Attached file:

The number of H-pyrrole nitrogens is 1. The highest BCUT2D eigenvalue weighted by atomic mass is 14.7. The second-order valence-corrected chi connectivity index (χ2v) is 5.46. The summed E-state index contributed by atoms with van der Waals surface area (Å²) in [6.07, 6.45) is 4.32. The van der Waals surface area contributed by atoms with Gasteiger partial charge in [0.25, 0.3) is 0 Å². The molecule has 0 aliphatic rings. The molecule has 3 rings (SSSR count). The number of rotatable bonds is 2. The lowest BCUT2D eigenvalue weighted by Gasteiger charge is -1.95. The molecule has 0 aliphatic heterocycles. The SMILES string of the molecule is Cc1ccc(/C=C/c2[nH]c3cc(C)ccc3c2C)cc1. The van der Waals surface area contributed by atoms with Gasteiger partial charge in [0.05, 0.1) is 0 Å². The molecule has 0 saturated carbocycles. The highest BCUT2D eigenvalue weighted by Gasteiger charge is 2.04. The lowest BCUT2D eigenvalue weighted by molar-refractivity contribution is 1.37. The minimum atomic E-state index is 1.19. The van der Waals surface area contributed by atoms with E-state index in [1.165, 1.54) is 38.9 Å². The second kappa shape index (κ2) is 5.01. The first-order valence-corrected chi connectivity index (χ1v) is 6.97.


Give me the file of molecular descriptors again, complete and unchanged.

The number of H-pyrrole nitrogens is 1. The highest BCUT2D eigenvalue weighted by atomic mass is 14.7. The second-order valence-corrected chi connectivity index (χ2v) is 5.46. The summed E-state index contributed by atoms with van der Waals surface area (Å²) in [6.07, 6.45) is 4.32. The van der Waals surface area contributed by atoms with Gasteiger partial charge in [0.25, 0.3) is 0 Å². The molecule has 0 aliphatic rings. The molecule has 3 rings (SSSR count). The number of rotatable bonds is 2. The lowest BCUT2D eigenvalue weighted by Gasteiger charge is -1.95. The molecule has 0 aliphatic heterocycles. The SMILES string of the molecule is Cc1ccc(/C=C/c2[nH]c3cc(C)ccc3c2C)cc1. The van der Waals surface area contributed by atoms with Gasteiger partial charge in [0.05, 0.1) is 0 Å². The molecule has 0 saturated carbocycles. The highest BCUT2D eigenvalue weighted by Gasteiger charge is 2.04. The lowest BCUT2D eigenvalue weighted by molar-refractivity contribution is 1.37. The minimum atomic E-state index is 1.19. The van der Waals surface area contributed by atoms with E-state index in [1.165, 1.54) is 38.9 Å². The second kappa shape index (κ2) is 5.01. The first-order valence-corrected chi connectivity index (χ1v) is 6.97.